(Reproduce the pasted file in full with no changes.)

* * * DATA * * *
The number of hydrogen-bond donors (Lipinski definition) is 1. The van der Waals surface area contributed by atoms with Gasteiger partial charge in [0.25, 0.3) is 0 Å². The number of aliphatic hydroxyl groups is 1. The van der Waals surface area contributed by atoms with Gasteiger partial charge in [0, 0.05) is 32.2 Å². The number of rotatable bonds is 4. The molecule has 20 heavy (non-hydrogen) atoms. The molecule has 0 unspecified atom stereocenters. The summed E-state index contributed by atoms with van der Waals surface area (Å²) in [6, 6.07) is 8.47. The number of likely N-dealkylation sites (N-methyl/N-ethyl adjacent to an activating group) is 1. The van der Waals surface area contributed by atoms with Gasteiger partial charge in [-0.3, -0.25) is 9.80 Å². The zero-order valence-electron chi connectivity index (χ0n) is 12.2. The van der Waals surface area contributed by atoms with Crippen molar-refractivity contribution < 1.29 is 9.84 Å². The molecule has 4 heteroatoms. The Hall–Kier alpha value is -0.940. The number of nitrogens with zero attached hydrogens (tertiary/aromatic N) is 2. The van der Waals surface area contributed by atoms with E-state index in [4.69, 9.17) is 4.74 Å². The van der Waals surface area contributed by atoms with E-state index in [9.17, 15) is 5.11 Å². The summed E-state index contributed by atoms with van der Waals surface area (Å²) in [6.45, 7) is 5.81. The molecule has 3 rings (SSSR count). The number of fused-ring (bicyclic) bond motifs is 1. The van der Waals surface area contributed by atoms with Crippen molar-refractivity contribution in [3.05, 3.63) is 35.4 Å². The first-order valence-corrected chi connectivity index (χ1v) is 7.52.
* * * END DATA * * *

The number of hydrogen-bond donors (Lipinski definition) is 1. The van der Waals surface area contributed by atoms with Gasteiger partial charge in [0.25, 0.3) is 0 Å². The number of aliphatic hydroxyl groups is 1. The van der Waals surface area contributed by atoms with Gasteiger partial charge in [0, 0.05) is 32.2 Å². The number of rotatable bonds is 4. The molecule has 20 heavy (non-hydrogen) atoms. The molecule has 0 unspecified atom stereocenters. The summed E-state index contributed by atoms with van der Waals surface area (Å²) in [6, 6.07) is 8.47. The number of likely N-dealkylation sites (N-methyl/N-ethyl adjacent to an activating group) is 1. The van der Waals surface area contributed by atoms with Gasteiger partial charge in [-0.3, -0.25) is 9.80 Å². The zero-order valence-electron chi connectivity index (χ0n) is 12.2. The van der Waals surface area contributed by atoms with Crippen molar-refractivity contribution < 1.29 is 9.84 Å². The molecule has 4 heteroatoms. The Hall–Kier alpha value is -0.940. The number of nitrogens with zero attached hydrogens (tertiary/aromatic N) is 2. The van der Waals surface area contributed by atoms with E-state index in [4.69, 9.17) is 4.74 Å². The van der Waals surface area contributed by atoms with E-state index in [9.17, 15) is 5.11 Å². The summed E-state index contributed by atoms with van der Waals surface area (Å²) in [6.45, 7) is 5.81. The molecule has 3 rings (SSSR count). The number of fused-ring (bicyclic) bond motifs is 1. The van der Waals surface area contributed by atoms with Crippen molar-refractivity contribution in [3.05, 3.63) is 35.4 Å². The first-order valence-corrected chi connectivity index (χ1v) is 7.52.